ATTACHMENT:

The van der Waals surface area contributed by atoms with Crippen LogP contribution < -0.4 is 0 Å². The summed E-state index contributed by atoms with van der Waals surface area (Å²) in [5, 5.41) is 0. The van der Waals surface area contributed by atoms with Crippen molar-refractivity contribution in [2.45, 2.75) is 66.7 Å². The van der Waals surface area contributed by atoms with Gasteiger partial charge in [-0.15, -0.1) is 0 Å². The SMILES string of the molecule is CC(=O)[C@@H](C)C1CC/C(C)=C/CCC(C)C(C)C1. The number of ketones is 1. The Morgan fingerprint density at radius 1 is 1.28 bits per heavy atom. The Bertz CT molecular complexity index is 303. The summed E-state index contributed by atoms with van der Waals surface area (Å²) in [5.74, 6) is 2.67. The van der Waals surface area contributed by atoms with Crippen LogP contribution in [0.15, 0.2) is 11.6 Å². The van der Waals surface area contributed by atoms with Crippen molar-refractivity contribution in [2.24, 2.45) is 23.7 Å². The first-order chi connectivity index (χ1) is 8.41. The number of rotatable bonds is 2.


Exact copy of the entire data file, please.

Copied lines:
The van der Waals surface area contributed by atoms with Crippen LogP contribution < -0.4 is 0 Å². The summed E-state index contributed by atoms with van der Waals surface area (Å²) in [5, 5.41) is 0. The van der Waals surface area contributed by atoms with Crippen molar-refractivity contribution in [2.45, 2.75) is 66.7 Å². The van der Waals surface area contributed by atoms with Gasteiger partial charge in [-0.15, -0.1) is 0 Å². The SMILES string of the molecule is CC(=O)[C@@H](C)C1CC/C(C)=C/CCC(C)C(C)C1. The number of ketones is 1. The Morgan fingerprint density at radius 1 is 1.28 bits per heavy atom. The Bertz CT molecular complexity index is 303. The summed E-state index contributed by atoms with van der Waals surface area (Å²) in [5.74, 6) is 2.67. The van der Waals surface area contributed by atoms with Crippen LogP contribution in [0.15, 0.2) is 11.6 Å². The van der Waals surface area contributed by atoms with Crippen molar-refractivity contribution in [2.24, 2.45) is 23.7 Å². The first-order chi connectivity index (χ1) is 8.41. The number of rotatable bonds is 2.